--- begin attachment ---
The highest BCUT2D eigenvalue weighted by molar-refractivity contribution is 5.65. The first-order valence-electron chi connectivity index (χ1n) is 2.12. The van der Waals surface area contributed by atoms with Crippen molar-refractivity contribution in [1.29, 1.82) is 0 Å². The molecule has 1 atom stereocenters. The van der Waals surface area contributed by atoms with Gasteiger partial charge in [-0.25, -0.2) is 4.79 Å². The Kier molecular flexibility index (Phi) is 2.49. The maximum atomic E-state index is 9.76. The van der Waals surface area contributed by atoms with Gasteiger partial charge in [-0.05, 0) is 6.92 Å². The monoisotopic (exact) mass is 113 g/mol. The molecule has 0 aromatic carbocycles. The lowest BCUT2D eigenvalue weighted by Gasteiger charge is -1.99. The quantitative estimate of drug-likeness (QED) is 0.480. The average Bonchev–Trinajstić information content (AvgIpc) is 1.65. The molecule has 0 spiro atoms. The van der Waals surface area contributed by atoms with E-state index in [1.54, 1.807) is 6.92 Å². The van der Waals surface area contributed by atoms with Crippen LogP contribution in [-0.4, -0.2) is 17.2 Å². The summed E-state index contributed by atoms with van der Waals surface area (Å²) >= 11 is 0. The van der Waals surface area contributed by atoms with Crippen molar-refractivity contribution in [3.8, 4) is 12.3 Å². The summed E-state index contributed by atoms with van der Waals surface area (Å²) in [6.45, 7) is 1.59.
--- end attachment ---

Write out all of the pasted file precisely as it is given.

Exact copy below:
The highest BCUT2D eigenvalue weighted by molar-refractivity contribution is 5.65. The first-order valence-electron chi connectivity index (χ1n) is 2.12. The van der Waals surface area contributed by atoms with Crippen molar-refractivity contribution in [1.29, 1.82) is 0 Å². The molecule has 1 atom stereocenters. The van der Waals surface area contributed by atoms with Gasteiger partial charge in [-0.25, -0.2) is 4.79 Å². The Kier molecular flexibility index (Phi) is 2.49. The maximum atomic E-state index is 9.76. The van der Waals surface area contributed by atoms with Gasteiger partial charge in [-0.05, 0) is 6.92 Å². The monoisotopic (exact) mass is 113 g/mol. The molecule has 0 aromatic carbocycles. The lowest BCUT2D eigenvalue weighted by Gasteiger charge is -1.99. The quantitative estimate of drug-likeness (QED) is 0.480. The average Bonchev–Trinajstić information content (AvgIpc) is 1.65. The molecule has 0 spiro atoms. The van der Waals surface area contributed by atoms with E-state index in [1.54, 1.807) is 6.92 Å². The van der Waals surface area contributed by atoms with Crippen LogP contribution in [-0.4, -0.2) is 17.2 Å². The summed E-state index contributed by atoms with van der Waals surface area (Å²) >= 11 is 0. The van der Waals surface area contributed by atoms with Crippen molar-refractivity contribution in [3.8, 4) is 12.3 Å². The summed E-state index contributed by atoms with van der Waals surface area (Å²) in [6.45, 7) is 1.59.